WWDC ScreengrabAt WWDC, Apple announced the anticipated launch of iTunes Radio, a music streaming service built into iOS 7 that looks like a Pandora killer.
We already knew that iTunes Radio would incorporate iAds into the product. In fact, Apple has already been in discussions with Omicom's media buying group OMD to find sponsors for the service.
But Apple vice president for internet services Eddy Cue told everyone watching WWDC that there would be a way to listen to iTunes Radio sans ads. All users have to do is subscribe to iTunes Match.
iTunes Match is a service that allows users to synch and listen to all music purchased from iTunes, uploaded from a CD, or bought elsewhere on any device using iCloud.
It costs $24.99 a year.
That's cheaper than ad-free streaming music alternatives.
Pandora One eliminates all ads from its streaming radio and costs $36 a year or $3.99 a month (which would add up to a yearly fee of $47.99).
Spotify Unlimited, which allows users to listen to songs on a desktop or laptop, costs $4.99 a month, which translates to $59.88 a year. Spotified Premium, which works on all devices including tablets and phones, costs $9.99 a month. That's $119.88 a year.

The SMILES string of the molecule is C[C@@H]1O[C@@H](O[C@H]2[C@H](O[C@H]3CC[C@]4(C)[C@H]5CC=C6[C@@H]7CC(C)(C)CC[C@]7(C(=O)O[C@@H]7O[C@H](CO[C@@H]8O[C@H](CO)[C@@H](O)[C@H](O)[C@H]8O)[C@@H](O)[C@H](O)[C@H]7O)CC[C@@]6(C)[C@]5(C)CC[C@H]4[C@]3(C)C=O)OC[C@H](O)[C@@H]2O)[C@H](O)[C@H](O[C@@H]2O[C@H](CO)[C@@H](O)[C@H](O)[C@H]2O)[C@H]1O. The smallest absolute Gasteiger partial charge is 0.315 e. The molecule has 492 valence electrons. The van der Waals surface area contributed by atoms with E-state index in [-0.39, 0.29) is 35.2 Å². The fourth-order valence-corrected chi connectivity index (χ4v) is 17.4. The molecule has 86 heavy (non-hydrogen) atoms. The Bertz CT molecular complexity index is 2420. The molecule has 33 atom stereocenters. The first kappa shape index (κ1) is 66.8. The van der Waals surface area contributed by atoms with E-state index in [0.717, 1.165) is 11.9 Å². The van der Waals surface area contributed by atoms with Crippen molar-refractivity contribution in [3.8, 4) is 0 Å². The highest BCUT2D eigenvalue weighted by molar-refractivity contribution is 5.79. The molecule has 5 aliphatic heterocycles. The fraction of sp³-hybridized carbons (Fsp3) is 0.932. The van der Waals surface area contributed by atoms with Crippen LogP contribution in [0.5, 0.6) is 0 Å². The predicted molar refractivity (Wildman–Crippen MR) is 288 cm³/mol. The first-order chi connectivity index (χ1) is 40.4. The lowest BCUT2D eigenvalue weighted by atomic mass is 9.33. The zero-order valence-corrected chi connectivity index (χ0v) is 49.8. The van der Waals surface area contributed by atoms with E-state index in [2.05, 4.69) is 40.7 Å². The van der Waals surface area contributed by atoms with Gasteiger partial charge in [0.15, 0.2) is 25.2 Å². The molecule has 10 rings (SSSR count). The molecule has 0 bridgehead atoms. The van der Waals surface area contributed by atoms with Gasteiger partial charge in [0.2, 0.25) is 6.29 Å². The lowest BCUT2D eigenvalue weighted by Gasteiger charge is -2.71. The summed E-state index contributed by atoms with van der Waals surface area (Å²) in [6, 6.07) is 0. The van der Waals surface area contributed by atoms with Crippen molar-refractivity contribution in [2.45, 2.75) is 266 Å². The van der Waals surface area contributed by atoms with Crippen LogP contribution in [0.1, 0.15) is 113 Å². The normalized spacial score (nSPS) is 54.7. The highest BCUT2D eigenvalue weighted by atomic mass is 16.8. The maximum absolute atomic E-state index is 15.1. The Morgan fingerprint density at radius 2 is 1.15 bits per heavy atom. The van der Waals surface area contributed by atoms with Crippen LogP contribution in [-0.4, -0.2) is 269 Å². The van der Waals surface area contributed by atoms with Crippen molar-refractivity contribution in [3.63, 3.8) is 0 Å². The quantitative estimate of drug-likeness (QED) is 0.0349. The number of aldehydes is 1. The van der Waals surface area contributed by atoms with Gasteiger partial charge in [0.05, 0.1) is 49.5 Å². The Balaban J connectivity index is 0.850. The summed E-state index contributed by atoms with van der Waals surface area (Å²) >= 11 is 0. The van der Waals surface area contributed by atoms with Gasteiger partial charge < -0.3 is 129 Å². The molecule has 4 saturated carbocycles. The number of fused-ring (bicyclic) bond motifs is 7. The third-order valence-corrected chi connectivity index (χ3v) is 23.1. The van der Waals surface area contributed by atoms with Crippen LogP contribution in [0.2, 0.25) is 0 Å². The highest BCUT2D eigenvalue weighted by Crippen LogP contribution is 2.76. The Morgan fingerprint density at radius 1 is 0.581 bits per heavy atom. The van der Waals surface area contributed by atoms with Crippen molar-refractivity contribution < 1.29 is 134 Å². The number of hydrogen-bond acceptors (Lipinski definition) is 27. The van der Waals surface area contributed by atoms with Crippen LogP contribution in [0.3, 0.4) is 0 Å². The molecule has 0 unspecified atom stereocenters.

Of course Spotify has some perks that iTunes Radio (and Pandora) don't.
On Spotify, you can say, I want to listen to "Superstition" by Stevie Wonder and hear it immediately.
With iTunes Radio, things work a little differently.
Like Pandora, users instead say, I want to listen to Stevie Wonder and then get to hear a radio station that plays a similar genre of music, but not specifically "Superstition" or even a song by Wonder.
More From Business Insider
- Steve Jobs' Top Adman Has A New Theory About Why Apple's Founder Named The Company After Fruit
- A 16-Year-Old Is Becoming Mobile Ad Star By Telling Companies What They're Doing Wrong
- Meet The Execs In The Running To Be Procter & Gamble's New CEO
- Arts & Entertainment